Holidays are best time to give thanks

By James Nokes

Acold wind blows across the floor and onto the soles of your bare feet. You wipe the sleep from your eyes, and count the fortified ice crystals that have taken up residence on the top of your window.

Ahhhh … Thanksgiving morning and Christmas day; the best times of the year.

Hopefully, wisps of snow will traverse the fields that fathers, sons, brothers and friends will line up on for a pre-dinner Turkey Bowl.

In the weeks that follow, grown men will carry on in muscle-strained, cracked-rib agony – all for the glory of hanging onto that pass across the middle as your best friend lays you out with a textbook tackle.

Be thankful for Vicodin and Flexeril – I know I am.

There are numerous varieties of family. Give thanks to the one you belong to.

When grandpa can’t hear you ask for the candied-yams, cherish the moment. It won’t be there forever.

Give thanks to those who champion the cause of the disenfranchised. The Rev. Jesse Jackson is one of those people. He recently brought his message to NIU.

I am thankful I sat in the audience that day, fortunate enough to be inspired by a pillar in the struggle for civil rights and the equality for men and women of all races, colors, creeds,and sexual orientations.

Unlike most, Jackson sees the “elephant in the room” and then talks about it.

He provided an eloquent metaphor on race wrapped in the context of sports.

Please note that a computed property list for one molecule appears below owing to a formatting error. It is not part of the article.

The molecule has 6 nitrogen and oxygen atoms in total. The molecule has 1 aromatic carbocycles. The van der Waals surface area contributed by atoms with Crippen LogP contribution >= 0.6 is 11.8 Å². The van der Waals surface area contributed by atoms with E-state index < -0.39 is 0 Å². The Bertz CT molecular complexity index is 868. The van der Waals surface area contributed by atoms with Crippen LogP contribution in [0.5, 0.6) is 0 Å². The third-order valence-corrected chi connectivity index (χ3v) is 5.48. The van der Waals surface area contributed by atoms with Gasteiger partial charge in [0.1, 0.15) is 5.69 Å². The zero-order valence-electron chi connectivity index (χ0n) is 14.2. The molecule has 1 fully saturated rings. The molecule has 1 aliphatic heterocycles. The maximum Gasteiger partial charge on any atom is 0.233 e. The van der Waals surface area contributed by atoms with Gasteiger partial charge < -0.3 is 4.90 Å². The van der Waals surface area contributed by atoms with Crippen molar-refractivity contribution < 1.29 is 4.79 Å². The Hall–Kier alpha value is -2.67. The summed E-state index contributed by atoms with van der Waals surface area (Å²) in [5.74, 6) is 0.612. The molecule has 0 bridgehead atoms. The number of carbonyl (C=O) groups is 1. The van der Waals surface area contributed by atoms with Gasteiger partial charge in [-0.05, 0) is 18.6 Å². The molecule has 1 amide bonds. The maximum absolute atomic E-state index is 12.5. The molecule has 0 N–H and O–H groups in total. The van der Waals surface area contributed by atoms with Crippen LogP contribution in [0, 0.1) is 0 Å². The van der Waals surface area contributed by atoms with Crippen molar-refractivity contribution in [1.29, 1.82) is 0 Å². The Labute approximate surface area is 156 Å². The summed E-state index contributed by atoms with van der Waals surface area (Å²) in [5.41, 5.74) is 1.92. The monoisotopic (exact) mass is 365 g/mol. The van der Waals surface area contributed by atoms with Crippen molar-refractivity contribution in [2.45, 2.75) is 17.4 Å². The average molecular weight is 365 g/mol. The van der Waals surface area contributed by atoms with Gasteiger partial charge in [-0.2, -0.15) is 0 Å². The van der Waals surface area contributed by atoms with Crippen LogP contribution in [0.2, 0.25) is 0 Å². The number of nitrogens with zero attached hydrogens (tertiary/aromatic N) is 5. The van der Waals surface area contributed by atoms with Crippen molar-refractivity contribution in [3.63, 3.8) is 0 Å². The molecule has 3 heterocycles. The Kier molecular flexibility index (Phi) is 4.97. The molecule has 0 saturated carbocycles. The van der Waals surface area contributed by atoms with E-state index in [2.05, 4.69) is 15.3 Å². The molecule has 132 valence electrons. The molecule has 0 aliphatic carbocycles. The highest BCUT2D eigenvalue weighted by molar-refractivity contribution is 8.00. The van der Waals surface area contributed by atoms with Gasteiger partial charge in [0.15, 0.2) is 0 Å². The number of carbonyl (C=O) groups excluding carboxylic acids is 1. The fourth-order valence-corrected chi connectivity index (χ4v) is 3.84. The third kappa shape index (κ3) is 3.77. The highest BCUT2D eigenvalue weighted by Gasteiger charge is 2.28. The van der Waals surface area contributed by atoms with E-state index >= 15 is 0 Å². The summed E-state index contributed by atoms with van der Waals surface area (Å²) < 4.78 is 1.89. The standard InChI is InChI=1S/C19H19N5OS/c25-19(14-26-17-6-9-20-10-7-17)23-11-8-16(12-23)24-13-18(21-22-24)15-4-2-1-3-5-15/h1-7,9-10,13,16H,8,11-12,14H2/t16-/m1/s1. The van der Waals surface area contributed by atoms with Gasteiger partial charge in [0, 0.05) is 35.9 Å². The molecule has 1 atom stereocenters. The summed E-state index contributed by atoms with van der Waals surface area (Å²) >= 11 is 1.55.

It was about teamwork. People of all races compete on a level playing field. Color doesn’t dictate the rules. For all races, Asian-American, African-American, Caucasian, Hispanic, a first down is 10 yards. A touchdown is six points. A field goal is three. Fair for all.

As Jackson said, if white players only needed six yards for a first down, there would be outrage.

As NIU attempts to capture a MAC West title, cheer with passion and be grateful the rules in sports provide a level playing field that creates a multi-racial family of athletes.

This holiday season, strive to make a difference in the unfortunately unfair playing field of life.

Shine some light on the dark corners of the life of someone less fortunate. Put some change in the bucket of the bell ringers, or donate to the various holiday funds.

If you lack a disposable income, like most college kids do, contribute with small miracles. Visit a soup kitchen. Hold the door open for an elderly person. Say “thank you.” Make someone laugh.

There are a million tiny gestures that can help spread thankfulness.

Let the magic of the holiday cover you like a warm blanket. Absorb the scent of a browning turkey or ham, plow your hands through the dressing, and cut the succulent pumpkin pie. Let your worries and troubles cease to exist.

Help the less fortunate and give thanks to the labor of those who paved the “roads,” both literal and figurative, that we now travel.

Make the holiday about family.

So during this holiday season try not to break any ribs, stand up for those who can’t stand on their own, and most importantly, hold that person you love close, and spread some holiday magic.

Go Huskies. Happy Thanksgiving.